I landed after 3.5 hours aloft and took on just 11 gallons. The gauge was accurate.

The next leg was a bumpy, 3.5-hour, high-altitude, mountain-wave affair that had the A5 riding thermals as high as 13,500 feet over Salt Lake City and beyond to Rock Springs, Wyoming, for fuel. Final approach had typically gusty afternoon winds for the region (12 knots out of the northwest gusting to 22 knots). The wind was mercifully aligned with Runway 27, but gusts are problematic in an airplane where the stall speed and normal approach speed are only 10 knots apart.

The landing was uneventful, but taxiing in a strong crosswind with the A5’s free castering nosewheel requires riding the downwind brake. Fortunately, the ramp distance was relatively short, and the brake didn’t get too hot.

Northwest corner of the Great Salt Lake.

Density altitude on departure was more than 8,000 feet, but the A5 was comfortably airborne after a wind-assisted 600-foot ground roll, and climbing at a respectable 500 fpm.

The rough ride finally smoothed out over desolate eastern Wyoming (although the massive propellers at the wind farms below were spinning like pinwheels).

The day ended with a golden sunset over the plains of western Nebraska reminiscent of the similar-colored rays I’d seen that morning over California—but this time they were behind me.

I thought the hard part of the trip was over when I reached the Great Plains, but the weather had other ideas. Low ceilings and rain persisted across much of the Midwest, but the Rotax engine’s fuel consumption at relatively low altitudes remained in the neighborhood of 4 gallons an hour (at economy cruise: 4,800 engine rpm and 75 KIAS).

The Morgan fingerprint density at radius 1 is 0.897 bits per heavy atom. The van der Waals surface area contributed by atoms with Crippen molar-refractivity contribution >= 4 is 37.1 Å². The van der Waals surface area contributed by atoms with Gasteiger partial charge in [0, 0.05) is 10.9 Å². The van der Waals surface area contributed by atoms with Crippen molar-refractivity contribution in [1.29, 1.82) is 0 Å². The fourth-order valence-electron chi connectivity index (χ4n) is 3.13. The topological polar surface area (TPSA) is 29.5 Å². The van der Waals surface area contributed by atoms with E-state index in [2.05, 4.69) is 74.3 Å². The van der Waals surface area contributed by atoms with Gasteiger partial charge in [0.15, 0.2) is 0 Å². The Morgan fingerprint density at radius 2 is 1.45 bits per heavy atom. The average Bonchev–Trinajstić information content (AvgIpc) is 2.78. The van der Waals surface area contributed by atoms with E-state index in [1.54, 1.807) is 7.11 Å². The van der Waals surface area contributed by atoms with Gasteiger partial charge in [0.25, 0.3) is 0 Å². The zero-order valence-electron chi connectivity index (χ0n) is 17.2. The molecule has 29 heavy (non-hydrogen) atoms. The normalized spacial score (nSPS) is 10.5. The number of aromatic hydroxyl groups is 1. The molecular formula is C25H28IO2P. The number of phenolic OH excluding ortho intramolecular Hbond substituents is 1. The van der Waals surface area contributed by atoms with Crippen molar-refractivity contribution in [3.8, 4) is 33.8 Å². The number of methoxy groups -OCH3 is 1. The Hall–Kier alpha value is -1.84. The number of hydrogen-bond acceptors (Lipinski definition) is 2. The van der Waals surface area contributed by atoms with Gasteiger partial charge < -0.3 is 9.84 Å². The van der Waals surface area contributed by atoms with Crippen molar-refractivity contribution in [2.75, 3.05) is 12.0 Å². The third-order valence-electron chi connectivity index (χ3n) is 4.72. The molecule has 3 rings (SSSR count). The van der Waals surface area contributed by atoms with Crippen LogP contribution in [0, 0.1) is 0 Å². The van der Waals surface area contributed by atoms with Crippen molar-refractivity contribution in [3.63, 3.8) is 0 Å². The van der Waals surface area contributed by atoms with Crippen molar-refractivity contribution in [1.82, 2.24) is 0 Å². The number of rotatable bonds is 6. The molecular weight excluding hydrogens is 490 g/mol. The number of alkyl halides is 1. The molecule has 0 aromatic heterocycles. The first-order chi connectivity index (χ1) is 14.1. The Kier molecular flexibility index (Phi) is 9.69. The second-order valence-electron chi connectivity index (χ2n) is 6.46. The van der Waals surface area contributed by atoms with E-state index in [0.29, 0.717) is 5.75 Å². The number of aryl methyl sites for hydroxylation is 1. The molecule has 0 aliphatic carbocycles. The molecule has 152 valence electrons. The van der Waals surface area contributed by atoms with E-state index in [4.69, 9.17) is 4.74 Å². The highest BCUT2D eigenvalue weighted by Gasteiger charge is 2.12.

My impressions of the A5 after one marathon cross-country:

It’s a brilliant design with a visceral appeal that fascinates pilots and nonpilots alike. If you’re planning a trip in one, build in an extra 30 minutes at each fuel stop to answer questions from the curious (and how could anyone avoid being curious the first time they see an A5?).

The fit and finish is superb. Icon takes attention to detail to new levels, and everything worked properly on a complicated airplane with a large number of close-tolerance parts.

The angle-of-attack indicator that’s front and center in the panel is so smart and so useful, it ought to be in every airplane. It allows pilots to optimize climbs and descents regardless of aircraft weight or density altitude. Oh yeah, and you can avoid stalls, too. Icon ought to sell its AOA indicators to anyone who wants one. By the end of the trip, AOA had proven itself far more relevant than airspeed could ever be, and the ASI was an afterthought.

Day two starts with rain and low ceilings in Sidney, Nebraska.

Fuel efficiency and endurance are superlative, and whoever designed Icon seats deserves a Nobel prize. They’re that comfortable.

That said, the A5 is slow, even by light sport aircraft standards. That’s the aerodynamic penalty the A5 pays for its built-in spin resistance—and Icon officials insist they’ve made a smart trade.

Full-fuel payload is extremely limited. It would have been nice to share this incredible journey with another pilot—but the A5’s limitations don’t allow for two FAA-sized adults, full fuel, and baggage. You can have two of those three things, but you’ve got to leave something (or someone) behind. On my first long-distance, high-altitude journey over some remote regions, I decided to bring as much fuel as the airplane could carry, and that meant flying solo.